Not everything the extra money allowed them to do is visible on screen. Moore notes that on The Secret of Kells, they were “always against the clock because we had limited finance and limited time.” But that wasn’t an issue on Wolfwalkers, where they spent an additional eight to nine months reworking the animatic after they got notes. Animatic is an animated storyboard, which allows filmmakers to visualise what the film will look like.
“That’s really costly, but it’s not part of what’s on screen, except for the fact I think the story is stronger for it,” Moore added.
Speaking of the story, the trio — Moore, Stewart, and Collins — began developing an idea for what would become Wolfwalkers even before Cartoon Saloon released Song of the Sea. And because of the critical success for both The Secret of Kells and Song of the Sea, they were willing to take a few more risks on Wolfwalkers.
In some ways, it’s a homecoming too. Wolfwalkers is set in the Irish city of Kilkenny, where Cartoon Saloon is based. Except it takes place 370 years ago in 1650, as the genocidal Oliver Cromwell began a religiously-fuelled conquest of Ireland. Moore believes Cromwell was responsible for the most damage to the natural environment, as one person can do in his lifetime. And that plays into the film’s themes.
“Wolfwalkers is very much a film about compassion and understanding, and the dangers that lack of compassion towards humans and lack of compassion towards their environment, can cause so much harm and grief and suffering,” Collins told Gadgets 360. “[And the entire trilogy,] they’re all in a way — they’re all stories, in one way or another, about healing, I feel. And the efforts to try and heal, whether it be as a society, personally, or environmentally.”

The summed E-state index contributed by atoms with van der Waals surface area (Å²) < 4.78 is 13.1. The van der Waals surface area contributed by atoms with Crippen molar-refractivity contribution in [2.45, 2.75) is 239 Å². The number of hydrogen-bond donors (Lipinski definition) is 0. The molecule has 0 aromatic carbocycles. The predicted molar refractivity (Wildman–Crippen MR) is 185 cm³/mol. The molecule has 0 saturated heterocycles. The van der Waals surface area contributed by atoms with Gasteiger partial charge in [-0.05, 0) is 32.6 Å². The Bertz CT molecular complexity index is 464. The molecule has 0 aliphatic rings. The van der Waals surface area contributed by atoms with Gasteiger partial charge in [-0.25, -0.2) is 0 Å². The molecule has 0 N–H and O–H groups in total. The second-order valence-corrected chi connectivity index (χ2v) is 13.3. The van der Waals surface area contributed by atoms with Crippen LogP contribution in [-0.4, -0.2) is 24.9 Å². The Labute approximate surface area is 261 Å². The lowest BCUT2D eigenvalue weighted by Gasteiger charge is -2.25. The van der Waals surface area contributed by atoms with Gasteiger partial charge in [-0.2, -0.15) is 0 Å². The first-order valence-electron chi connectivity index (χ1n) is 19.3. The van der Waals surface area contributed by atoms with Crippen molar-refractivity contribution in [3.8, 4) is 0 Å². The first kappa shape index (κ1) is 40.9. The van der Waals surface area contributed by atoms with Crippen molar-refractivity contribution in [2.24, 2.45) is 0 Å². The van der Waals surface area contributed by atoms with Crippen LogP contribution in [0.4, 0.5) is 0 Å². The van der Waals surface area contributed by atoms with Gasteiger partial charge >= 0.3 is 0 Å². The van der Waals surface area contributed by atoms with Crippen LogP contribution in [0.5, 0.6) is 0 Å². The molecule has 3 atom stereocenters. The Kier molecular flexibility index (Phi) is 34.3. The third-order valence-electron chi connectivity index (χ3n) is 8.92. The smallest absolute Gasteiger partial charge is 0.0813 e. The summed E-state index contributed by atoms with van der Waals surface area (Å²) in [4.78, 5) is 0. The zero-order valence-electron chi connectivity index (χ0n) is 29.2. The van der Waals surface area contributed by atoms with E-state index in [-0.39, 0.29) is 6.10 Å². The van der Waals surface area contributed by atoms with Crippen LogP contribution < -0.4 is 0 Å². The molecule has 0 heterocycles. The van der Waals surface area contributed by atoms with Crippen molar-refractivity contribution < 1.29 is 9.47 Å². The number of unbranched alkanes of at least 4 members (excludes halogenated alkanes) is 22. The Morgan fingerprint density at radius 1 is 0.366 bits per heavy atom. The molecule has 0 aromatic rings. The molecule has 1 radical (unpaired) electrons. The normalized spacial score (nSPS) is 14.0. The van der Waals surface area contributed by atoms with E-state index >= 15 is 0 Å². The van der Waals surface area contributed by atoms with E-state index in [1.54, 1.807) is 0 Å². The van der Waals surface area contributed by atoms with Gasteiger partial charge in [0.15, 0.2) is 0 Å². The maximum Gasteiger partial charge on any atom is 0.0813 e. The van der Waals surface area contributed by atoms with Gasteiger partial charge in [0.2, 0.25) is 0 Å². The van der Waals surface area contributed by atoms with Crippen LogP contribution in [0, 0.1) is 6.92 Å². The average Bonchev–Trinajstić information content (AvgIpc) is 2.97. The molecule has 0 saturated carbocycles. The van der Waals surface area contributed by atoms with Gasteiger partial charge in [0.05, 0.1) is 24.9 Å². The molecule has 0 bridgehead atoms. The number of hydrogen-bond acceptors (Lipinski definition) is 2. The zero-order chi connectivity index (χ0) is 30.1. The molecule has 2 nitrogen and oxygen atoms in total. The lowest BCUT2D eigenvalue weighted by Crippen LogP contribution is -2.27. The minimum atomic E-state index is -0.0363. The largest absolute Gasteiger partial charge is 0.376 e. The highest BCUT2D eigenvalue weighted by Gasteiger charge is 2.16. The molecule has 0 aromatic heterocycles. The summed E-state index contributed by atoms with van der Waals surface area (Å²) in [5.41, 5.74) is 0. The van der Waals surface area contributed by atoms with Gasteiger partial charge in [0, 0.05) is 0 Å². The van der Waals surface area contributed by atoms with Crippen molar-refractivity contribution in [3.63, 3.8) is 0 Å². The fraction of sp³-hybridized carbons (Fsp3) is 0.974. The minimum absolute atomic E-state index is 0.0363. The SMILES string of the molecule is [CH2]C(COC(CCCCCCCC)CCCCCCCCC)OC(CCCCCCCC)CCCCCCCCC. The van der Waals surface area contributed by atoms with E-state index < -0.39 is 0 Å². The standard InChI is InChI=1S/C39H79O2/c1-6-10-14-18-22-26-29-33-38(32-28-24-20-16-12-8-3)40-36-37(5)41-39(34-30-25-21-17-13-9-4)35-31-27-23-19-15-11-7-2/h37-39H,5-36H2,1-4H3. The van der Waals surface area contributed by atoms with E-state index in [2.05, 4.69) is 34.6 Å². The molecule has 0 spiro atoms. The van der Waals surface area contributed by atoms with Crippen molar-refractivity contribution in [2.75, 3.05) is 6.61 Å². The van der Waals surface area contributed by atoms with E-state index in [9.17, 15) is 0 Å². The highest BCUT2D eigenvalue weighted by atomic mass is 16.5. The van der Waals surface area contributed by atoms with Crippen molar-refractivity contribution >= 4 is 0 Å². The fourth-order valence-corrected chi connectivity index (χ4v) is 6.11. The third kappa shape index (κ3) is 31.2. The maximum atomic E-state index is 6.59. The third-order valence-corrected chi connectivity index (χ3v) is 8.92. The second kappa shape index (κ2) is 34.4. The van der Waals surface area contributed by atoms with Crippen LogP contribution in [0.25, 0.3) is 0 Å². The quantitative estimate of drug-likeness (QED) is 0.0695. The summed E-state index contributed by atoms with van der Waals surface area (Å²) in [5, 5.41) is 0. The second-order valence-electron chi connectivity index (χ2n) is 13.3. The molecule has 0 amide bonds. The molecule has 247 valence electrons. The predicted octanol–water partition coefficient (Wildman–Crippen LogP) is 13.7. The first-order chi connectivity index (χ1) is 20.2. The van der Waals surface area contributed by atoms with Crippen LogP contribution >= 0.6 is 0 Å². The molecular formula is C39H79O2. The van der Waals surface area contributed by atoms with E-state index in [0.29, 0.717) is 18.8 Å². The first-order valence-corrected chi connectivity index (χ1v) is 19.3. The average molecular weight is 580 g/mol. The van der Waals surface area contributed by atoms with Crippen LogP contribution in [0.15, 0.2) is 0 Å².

Moore added: “Ross and I wanted to really focus on the polarisation between people. The idea that you might be hunting something and then you’d learn what it is to be the one that’s been hunted. And that kind of tied in with the idea of preservation of the environment and species extinction.
“Those themes were[…] kind of there in Song of the Sea, the connection between folklore and seals. And the connection that folklore gave us to the environment and to nature.
“And I think we just kind of strengthened and developed that theme a bit more [on Wolfwalkers], given the fact that wolves are completely extinct now in Ireland. We lost some folklore when we lost them and all that interconnectedness.”
Moore has been emphatic that Wolfwalkers is the final chapter in his Irish folklore trilogy, but that doesn’t mean he’s not open to another Irish folklore animated movie. He just doesn’t see it as part of this series, though.
“I would say we would start repeating ourselves if we did another one,” Moore added. “I mean, it’s in our head that this is like a triptych that fits together in terms of theme. But you never know. Like, we could make another Irish folklore film in the studio. But it wouldn’t necessarily be in our heads that it’s part of this three. There would be something different about it, because by the time it comes around, it’ll probably be [another] six or seven years. We’re already busy with other projects now.”
Stewart added: “And it’s good as well, because Cartoon Saloon wouldn’t want to be pigeonholed. People thinking like every Cartoon Saloon film that comes out should look like this or should tell this story. And already, The Breadwinner, has broken that run of the two films. And My Father’s Dragon will be again something different. So I think it’s good to have the reel of Cartoon Saloon show as many different directorial kind of stances as there is.”